Update at 7:25 a.m. PST: Kindle 2 has been officially announced.
Amazon.com unveiled the second generation of its Kindle e-book reader during an event Monday morning at New York's Morgan Library and Museum.
The event started at 7 a.m. PST/10 a.m. EST, and we're updating it live below. Below the CoverItLive box, see photos of the new, $359 Kindle 2, which will start shipping February 24. (See also press release and Kindle 2 site.)
We're here at the Morgan Library and Museum on Madison Ave. The press conference is starting a little bit late...
Okay, they're about to start.
Wireless is extremely unstable:
"Today I'm excited to announce Kindle 2." thin, light, weighs only 10.2 ounces (.1 less), .36 inches thick. iPhone is .48. Kindle is 25% thinner. A big engineering challenge.
Easy to hold. "Page-turning buttons flex inward. We added a five-way controller to improve navigation. Easy to use one-handed.
16 shades of gray vs. 4 in new e-ink. Crisper photos and text, page turns are 20 percent faster. Battery life is 25 percent longer. You can read for 2 weeks on a single charge.
Bezos onstage. I finally have Wi-Fi access again.
Free 3G wireless delivery in less than 6 seconds.
New feature: WhisperSync syncs up with Kindle 1, Kindle 2, and in the future, other mobile devices.
Here's what he said before, in summary: Long-form reading is losing ground to short-form reading. We read blog posts, emails, etc.
Books haven't changed in 500 years - Gutenberg would still recognize it
20 years ago: Revolution begins with connected devices, computers. He's convinced mobile e-mail makes him more productive, loves e-mail and blogs, but we learn different things from long-form than short-form reading. Some things can only be taught or understood in hundreds of pages.
10 percent of Amazon's sales are now on the Kindle, too.
Now he's demonstrating a New York Times view.
"This is a really dramatic improvement in newspaper navigation."
Headline, first few paragraphs now visible above the jump.
Five-way controller now getting demonstrated, showing Cormac McCarthy's "The Road." If you want to look up a word in the book, "chary." 250K word dictionary accessible on Kindle.
Or, rather, he's looking up the word "chary."
Using one of the buttons on the five-button navigator, he looks up the words, says it means "cautious." "Maybe one day I'll have a better vocabulary," Bezos jokes.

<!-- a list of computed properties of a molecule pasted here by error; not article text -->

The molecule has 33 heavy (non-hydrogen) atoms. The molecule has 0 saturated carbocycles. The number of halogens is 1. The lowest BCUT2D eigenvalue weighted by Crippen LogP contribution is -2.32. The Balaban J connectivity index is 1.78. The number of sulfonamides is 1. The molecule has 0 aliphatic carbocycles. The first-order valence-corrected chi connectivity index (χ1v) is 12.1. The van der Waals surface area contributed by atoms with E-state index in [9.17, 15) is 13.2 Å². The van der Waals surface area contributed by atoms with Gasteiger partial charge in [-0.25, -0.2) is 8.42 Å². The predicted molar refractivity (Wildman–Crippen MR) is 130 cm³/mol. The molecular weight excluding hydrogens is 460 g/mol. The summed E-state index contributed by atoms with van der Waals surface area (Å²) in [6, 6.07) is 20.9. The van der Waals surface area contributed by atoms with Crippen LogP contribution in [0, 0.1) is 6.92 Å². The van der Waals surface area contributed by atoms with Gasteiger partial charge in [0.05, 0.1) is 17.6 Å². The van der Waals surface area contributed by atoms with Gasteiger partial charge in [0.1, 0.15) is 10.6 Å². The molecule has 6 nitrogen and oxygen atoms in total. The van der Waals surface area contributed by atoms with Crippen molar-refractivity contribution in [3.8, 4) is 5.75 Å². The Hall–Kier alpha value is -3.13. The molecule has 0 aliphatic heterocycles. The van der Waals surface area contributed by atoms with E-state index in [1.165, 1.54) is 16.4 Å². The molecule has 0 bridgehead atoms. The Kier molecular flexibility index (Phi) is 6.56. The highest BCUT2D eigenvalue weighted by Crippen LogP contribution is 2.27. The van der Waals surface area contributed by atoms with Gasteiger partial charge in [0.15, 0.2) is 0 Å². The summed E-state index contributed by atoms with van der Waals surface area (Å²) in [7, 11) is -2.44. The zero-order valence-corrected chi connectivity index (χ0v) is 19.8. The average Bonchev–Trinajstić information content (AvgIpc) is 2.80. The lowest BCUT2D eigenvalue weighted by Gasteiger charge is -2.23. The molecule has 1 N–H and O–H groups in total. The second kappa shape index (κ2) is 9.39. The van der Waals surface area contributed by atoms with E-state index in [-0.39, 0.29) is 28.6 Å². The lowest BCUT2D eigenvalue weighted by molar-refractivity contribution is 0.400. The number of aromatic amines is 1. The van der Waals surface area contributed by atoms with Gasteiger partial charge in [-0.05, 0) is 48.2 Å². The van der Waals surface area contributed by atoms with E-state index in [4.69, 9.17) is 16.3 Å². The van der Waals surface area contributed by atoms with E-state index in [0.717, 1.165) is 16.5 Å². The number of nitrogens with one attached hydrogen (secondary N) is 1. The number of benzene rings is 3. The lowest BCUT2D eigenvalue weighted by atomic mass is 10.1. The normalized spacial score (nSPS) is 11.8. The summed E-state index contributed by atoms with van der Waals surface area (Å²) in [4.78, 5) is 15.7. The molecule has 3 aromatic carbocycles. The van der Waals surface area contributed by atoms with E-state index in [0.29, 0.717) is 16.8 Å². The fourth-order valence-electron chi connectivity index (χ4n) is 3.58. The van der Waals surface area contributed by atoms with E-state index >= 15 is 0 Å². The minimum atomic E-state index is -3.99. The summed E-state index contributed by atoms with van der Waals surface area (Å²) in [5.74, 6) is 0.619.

New feature getting demonstrated with Gettysburg Address.
"One of the things that you can do with Kindle 2 is you can have it read to you." Text-to-speech built in.
Can read out loud to you if you're commuting, busy, etc.
Demonstrating the audio. Text-to-speech is still clearly text-to-speech, but a big improvement over the famous old Mac text-to-speech.
"Keeps page as it reads so it's easy to go back and forth between reading and listening."
Bezos now showing interviews of Kindle 1 customers given Kindle 2.
"Everything about it is sleek, it's all enclosed." "It's thin, it's thinner than any book."
"I read more, I read faster, I read a wider variety of books, I read books that I'm not familiar with, genres that I'm not familiar with because of the wonderful opportunity to get free downloads from Amazon."
"It's better than a book."
One customer says that she started reading her local paper on a Kindle when it stopped delivery service.
New button placement is v. efficient, another customer says.
Easy to change font size, etc., another customer says.
(Obviously, Amazon's not going to show any negative feedback.)
Bezos is back!
"14 months ago we had 90,000 books available for Kindle. Today it's 230,000 and we're accelerating." 40K added in last 3 months. 103 of 110 NYTimes bestsellers. Goal is to make every book in every language ever printed available in 60 seconds.
STEPHEN KING ONSTAGE. "I'm the entertainment," he jokes. Amazon had asked him if he wanted to write a new story for exclusive Kindle download and he originally said he didn't think so because he hadn't wanted to write a story on demand.
King says he has been a Kindle customer since the early days.
Eventually, King says, he thought about how many things we read onscreen and changed his mind.
10:38 "My wife likes to say that lobster is an excuse to eat butter. For me, sometimes, writing a story is an excuse to write a certain scene." Wanted to write a scene about the phenomenon of "reading off a computer and the crisis point that at least the press has made between print media...and the evil Kindle."
He started writing the story two days before Obama's inauguration. "And I did get a Kindle out of it."
He's going to read a piece of the story.
"This is a literature class, not an Internet chat room." Story's clearly about the print-digital chasm. And, um, the Kindle is a character in it. This is a little bit schlocky...
10:44"This is a literature class, not an Internet chat room." Story's clearly about the print-digital chasm. And, um, the Kindle is a character in it. This is a little bit schlocky... "it's pretty neat. You can download books from thin air." In King's story, a 35-year-old English teacher is surprised by one of his students showing up for class with a Kindle.
The students have all heard of Kindle but their teacher hasn't, etc., etc. By the way, wireless in the room is unreliable again.
Oh, but apparently the Kindle in King's story has magical powers too. Sweet! The magic Kindle is pink! So Bezos gave King a real pink Kindle (one of a kind) as a thank-you.
Kindle's story is called "Ur." It's available today for pre-order, it'll be released in a couple of weeks. Bezos says it's "terrific."
Also: USA Today is latest newspaper now on Kindle. New Yorker, too, available today. New blogs like Gizmodo.
Price: $359. Pre-order now. Ships Feb 24. If Kindle 1 owners order a new one before midnight tomorrow night they'll get bumped to beginning of queue.
We're all done.